Written By: Shahid M. Haq
The World Bank has recently launched the World Development Report 2017. Not surprisingly, this timely report, addresses the issue of “Learning to Realize Education’s Promise”. The report notes:
“Given that today’s students will be tomorrow’s citizens, leaders, workers, and parents, a good education is an investment with enduring benefits. But providing education is not enough. What is important, and what generates a real return on investment, is learning and acquiring skills.”
Two critical aspects are to be addressed; one, that educational institutions have to become learning institutions and second, that the return on investment is a promise with enduring benefits that the institutions need to fulfill. The issues might seem simple but to address them, the traditional model of a university as it is implemented has to be re-evaluated especially in the Pakistani context.
For the last few decades the understanding of good education has been expanded. Development of skills and especially those that are the need of the industry, market and society have gained tremendous importance. Development of specialized skill set tailored to meet the requirement of a certain country, geographical area, industry sector or community has become more specific. The condescending evaluation that was given to skill-based education is diminishing as market dynamics drive the need for such education.
In a 2014 report McKinsey warned that countries will be faced with the dual crises of youth unemployment and shortage of people with critical job skills at the same time, pointing to an education focus versus market needs gap.
Countries such as Germany who understood this in the 80’s, followed by others around the world, upgraded the skill-based education to a university level and now have a large presence of universities of applied sciences. These universities of applied sciences exist alongside the traditional universities.
While many developed countries have started to take the necessary steps to overcome the education focus vs. market needs gaps, countries more hit and more likely to be impacted by the crises–the developing countries–are still slow to respond. Paradoxically these are also the countries that have a very high youth population and thus face an increasing need to make appropriate plans for their future.
In the developing countries like Pakistan, universities are still patterned on the format of a traditional university. In their need to be evaluated on the basis of criteria developed for classic teaching institutions in the developed countries, the developing countries have not sufficiently addressed their specific and individual needs for learning institutions. The developing countries are at a different step on the economic and the educational ladder. To break out of their continued lag to the developed countries they need to find ways and means to develop expertise which others would need. In the last few decades the countries that have adopted these methods have shown growth. While at the outset they did not go for high-end theoretical research, rather shifted their focus to developed expertise.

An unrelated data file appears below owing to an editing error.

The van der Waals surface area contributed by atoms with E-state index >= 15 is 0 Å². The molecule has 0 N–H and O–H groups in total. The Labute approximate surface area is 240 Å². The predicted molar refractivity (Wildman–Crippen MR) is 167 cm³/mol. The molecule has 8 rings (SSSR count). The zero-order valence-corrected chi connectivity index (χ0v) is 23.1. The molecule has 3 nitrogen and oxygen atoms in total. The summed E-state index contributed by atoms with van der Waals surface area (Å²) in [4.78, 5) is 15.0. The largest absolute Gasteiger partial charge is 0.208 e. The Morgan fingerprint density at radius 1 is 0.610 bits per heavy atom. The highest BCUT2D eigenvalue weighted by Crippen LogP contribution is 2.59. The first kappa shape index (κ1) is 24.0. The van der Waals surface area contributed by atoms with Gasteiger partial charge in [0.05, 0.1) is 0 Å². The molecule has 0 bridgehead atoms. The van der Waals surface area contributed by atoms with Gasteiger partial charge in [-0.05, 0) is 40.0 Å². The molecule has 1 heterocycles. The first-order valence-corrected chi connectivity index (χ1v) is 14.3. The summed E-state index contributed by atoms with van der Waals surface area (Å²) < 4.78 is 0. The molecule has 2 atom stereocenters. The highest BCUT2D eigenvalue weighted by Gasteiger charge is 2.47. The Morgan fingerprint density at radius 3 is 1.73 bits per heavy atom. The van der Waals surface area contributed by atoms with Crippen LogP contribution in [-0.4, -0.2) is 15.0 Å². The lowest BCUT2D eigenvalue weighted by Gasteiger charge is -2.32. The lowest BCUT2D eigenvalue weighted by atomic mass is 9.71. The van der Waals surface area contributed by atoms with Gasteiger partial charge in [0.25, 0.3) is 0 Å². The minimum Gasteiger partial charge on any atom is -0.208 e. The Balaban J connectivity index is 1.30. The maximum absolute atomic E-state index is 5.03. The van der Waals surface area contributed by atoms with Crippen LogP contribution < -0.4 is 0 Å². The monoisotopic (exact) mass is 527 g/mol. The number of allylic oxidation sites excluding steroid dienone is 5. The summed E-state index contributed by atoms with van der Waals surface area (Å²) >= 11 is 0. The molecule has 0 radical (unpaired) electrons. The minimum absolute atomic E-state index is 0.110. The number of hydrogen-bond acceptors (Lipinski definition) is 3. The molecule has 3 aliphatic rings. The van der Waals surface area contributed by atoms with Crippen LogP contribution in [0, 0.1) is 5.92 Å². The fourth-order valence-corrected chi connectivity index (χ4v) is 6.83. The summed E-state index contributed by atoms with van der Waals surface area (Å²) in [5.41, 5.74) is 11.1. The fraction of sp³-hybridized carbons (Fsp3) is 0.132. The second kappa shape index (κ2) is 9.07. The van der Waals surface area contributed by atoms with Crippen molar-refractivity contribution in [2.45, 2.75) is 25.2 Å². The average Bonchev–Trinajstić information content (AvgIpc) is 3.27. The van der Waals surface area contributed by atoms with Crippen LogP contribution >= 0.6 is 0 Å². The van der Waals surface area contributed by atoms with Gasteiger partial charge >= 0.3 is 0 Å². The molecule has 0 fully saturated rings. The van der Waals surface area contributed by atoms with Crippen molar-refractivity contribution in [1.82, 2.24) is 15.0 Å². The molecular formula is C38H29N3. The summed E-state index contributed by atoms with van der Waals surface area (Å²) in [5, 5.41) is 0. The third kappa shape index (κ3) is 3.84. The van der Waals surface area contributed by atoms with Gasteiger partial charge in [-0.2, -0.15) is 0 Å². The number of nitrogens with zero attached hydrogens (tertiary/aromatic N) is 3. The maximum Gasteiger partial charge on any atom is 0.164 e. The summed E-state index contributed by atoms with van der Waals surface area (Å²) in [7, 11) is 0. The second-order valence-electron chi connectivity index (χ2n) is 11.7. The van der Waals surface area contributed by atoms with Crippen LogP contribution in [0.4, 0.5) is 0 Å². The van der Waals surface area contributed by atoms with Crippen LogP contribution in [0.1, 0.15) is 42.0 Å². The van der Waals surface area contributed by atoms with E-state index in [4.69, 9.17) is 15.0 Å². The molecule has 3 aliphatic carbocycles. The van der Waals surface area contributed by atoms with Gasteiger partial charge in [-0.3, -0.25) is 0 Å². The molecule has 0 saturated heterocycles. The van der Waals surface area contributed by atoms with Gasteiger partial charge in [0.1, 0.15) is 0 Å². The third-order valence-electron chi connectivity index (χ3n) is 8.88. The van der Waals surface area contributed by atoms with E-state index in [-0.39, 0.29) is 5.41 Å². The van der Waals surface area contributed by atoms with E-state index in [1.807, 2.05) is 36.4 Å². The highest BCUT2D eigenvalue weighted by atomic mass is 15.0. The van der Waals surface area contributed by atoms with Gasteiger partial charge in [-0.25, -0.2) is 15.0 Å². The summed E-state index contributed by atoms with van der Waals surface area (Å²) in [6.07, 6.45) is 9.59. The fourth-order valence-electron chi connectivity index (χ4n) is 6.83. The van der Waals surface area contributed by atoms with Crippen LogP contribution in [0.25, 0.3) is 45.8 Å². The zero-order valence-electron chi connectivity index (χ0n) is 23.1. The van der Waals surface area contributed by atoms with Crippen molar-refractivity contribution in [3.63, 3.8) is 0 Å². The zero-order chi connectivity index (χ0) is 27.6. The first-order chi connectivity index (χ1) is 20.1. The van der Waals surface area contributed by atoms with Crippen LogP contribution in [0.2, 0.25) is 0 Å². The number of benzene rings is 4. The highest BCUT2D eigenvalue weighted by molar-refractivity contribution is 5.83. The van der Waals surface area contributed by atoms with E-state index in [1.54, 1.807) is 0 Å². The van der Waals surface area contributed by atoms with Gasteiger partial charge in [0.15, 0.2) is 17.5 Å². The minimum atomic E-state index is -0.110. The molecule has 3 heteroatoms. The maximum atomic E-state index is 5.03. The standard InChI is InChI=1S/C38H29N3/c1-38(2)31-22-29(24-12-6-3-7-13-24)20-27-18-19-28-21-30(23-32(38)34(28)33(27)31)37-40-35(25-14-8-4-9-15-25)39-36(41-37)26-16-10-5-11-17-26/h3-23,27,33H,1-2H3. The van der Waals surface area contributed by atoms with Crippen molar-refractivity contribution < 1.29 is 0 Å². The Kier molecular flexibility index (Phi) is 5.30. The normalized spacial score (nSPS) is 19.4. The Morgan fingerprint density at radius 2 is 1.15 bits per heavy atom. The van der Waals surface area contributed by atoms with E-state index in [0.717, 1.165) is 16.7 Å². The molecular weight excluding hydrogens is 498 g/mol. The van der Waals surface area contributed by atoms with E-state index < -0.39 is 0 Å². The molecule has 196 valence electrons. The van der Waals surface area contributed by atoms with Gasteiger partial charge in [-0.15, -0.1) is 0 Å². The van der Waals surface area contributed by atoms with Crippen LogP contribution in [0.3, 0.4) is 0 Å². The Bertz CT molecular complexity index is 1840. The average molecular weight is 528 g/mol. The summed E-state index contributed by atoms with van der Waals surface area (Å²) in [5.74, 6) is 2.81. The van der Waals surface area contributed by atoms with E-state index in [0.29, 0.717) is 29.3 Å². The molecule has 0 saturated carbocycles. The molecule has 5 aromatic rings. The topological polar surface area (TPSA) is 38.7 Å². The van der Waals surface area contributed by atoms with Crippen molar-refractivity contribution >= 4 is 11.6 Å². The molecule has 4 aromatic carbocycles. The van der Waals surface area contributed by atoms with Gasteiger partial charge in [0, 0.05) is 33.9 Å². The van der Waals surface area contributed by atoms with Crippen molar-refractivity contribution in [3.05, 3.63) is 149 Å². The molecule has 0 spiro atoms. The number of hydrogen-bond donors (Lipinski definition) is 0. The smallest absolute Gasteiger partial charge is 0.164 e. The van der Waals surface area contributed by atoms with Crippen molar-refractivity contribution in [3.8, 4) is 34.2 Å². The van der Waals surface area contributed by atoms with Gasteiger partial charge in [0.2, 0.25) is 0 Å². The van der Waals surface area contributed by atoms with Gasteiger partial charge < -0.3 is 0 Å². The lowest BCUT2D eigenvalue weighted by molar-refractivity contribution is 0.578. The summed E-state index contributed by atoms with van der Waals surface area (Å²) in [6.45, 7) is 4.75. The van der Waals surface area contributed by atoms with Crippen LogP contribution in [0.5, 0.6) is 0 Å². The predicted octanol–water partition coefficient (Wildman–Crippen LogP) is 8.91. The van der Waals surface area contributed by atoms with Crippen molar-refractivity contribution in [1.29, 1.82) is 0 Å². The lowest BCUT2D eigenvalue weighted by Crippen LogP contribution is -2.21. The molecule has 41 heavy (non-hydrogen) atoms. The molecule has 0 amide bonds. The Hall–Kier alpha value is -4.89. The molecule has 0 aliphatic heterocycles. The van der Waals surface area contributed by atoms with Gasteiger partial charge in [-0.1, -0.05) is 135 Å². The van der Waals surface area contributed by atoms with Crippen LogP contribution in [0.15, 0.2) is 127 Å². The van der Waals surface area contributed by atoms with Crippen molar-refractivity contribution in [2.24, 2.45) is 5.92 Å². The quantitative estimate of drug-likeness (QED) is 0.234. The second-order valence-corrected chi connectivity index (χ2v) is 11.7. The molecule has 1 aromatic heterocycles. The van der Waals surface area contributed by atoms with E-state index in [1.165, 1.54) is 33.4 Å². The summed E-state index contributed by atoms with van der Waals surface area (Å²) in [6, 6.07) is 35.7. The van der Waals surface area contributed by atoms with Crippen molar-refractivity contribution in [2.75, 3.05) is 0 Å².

This brings us to the very critical question. What should HEIs (universities) in Pakistan do?
Universities can no longer afford to simply be islands of higher education. Being an essential part of the country’s critical human resource producing eco-system it has a larger role and much wider footprint. Supported by the country’s scarce financial resources, be they from the government institutions or private individual as fees, they have a responsibility that is beyond the traditional teaching model.
HEIs today have a responsibility to the:
• Customers–The market (Who will ultimately pay for the product/service they will produce or generate).
• Consumers (The students who consume the services the universities offers).
• Collaborators (all the partners, regulators, that help it to fulfill its responsibility).
• Community (which provides the catchment area for its clientele and its services–the society).
• Country (Government, financing bodies, and the nation which is the identity and its ultimate overall responsibility).
This 5C’s model for a country’s HEI can help it to plan its offering of education, skill development, services and other support systems to fulfill its holistic responsibility.
The classical university now has to incorporate additional roles as a means of furthering technical, economic and societal development. It has the additional responsibility of transference of knowledge and skill for generating economic development. It needs to impact the economic development by using applied science, engineering, medicine, technology and management to further the objectives of the state.
This paradigm shift is being understood in Pakistan but it needs to be further defined and clarified. Traditional universities will find it difficult to survive in the coming times as the needs of the world outside the university i.e., in the market, are changing. HEIs therefore need to realign themselves to the new realities.
The writer is a corporate and academic professional associated with a university in Islamabad.